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Leading article: Chemical breakdown

The news that Exeter University is to axe undergraduate chemistry has shocked the Royal Society of Chemistry and pointed up the crisis in a subject which is essential to the country's economic wellbeing. It is not only Exeter that has dropped chemistry. So has King's College and Queen Mary, both part of the University of London, as well as the University of Kent. The Royal Society is surprised that Exeter is taking such action when the university has seen a 21 per cent increase in applications this year and when its vice-chancellor, Steve Smith, was so gung ho about the subject in his speech to the British Association meeting at his own university earlier this year. Exeter had a highly-rated chemistry department with a good spread of staff across the age range.

But the reality is that chemistry is an expensive subject, particularly if you have scored a mere four in the research assessment exercise (RAE) instead of the top grade, five, as Exeter did. A university needs to have a grade five and to be recruiting students well to have a financially healthy chemistry department. Steve Smith clearly calculated that it would be too expensive to get Exeter up to the level of a grade five in the next RAE in 2008. So he swallowed hard and wielded the axe.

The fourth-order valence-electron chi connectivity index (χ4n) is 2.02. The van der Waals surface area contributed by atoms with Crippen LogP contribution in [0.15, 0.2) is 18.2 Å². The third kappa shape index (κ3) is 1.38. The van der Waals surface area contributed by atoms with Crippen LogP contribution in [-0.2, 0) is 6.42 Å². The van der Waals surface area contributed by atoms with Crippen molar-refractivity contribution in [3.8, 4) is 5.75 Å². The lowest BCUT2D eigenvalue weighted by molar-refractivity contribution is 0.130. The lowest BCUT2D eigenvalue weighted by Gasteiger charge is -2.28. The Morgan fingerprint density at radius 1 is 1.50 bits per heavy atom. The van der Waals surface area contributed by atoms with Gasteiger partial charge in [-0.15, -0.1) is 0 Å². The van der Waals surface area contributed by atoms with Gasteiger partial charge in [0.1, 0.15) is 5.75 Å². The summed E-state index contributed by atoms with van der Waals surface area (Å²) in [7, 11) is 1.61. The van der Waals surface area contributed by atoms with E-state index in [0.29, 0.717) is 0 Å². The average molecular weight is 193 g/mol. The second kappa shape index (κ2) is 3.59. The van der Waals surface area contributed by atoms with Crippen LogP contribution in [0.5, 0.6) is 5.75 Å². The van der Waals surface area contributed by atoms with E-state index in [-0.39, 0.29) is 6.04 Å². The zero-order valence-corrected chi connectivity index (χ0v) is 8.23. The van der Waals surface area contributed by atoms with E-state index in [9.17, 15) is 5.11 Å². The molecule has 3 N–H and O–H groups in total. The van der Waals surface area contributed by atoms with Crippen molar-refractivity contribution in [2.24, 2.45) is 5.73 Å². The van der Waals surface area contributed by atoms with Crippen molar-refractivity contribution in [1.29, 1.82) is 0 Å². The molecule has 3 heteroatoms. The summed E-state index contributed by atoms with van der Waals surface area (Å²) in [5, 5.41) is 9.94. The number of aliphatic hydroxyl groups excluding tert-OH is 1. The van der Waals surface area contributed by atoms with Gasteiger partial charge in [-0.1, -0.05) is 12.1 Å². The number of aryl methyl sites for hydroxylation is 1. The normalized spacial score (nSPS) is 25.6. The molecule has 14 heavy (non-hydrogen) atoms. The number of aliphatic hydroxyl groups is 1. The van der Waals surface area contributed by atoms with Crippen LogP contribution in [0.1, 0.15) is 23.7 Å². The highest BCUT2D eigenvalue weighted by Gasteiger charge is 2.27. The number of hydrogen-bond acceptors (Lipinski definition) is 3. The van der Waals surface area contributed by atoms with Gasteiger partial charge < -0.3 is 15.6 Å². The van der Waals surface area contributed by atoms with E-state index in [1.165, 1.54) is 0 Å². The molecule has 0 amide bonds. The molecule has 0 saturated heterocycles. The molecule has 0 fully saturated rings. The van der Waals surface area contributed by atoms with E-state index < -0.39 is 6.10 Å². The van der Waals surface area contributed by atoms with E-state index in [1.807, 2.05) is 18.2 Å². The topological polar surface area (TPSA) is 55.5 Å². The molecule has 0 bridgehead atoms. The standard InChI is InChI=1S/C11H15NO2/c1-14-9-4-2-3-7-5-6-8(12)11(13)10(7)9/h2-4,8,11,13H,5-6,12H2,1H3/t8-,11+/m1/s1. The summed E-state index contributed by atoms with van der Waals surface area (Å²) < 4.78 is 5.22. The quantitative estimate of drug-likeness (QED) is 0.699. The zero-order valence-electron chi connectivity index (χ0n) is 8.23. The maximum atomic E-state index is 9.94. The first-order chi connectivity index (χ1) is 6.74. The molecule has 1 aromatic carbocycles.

The crisis in chemistry, like the crisis in physics, is a national problem. The big question is what to do about it. The Higher Education Funding Council has looked at the issue of funding it more generously but that plan was defeated by a Hefce board meeting last year. To what extent should less popular subjects and non-viable departments be subsidised by the taxpayer? If you look around the country, you will still see plenty of viable chemistry departments. Someone wanting to study chemistry in the West Country would be able to apply to Bristol for a conventional chemistry course or to Plymouth for chemistry with an environmental flavour.

The real problem is that the country is experiencing a crisis in recruitment to almost all science and engineering degrees. Students simply don't want to study these subjects. They are seen as difficult and not as interesting as a humanities programme or a subject such as forensic science. Charles Clarke - and the chemistry profession - needs to look at how the subject is taught in the schools. Is teaching and the academic curriculum turning young people off?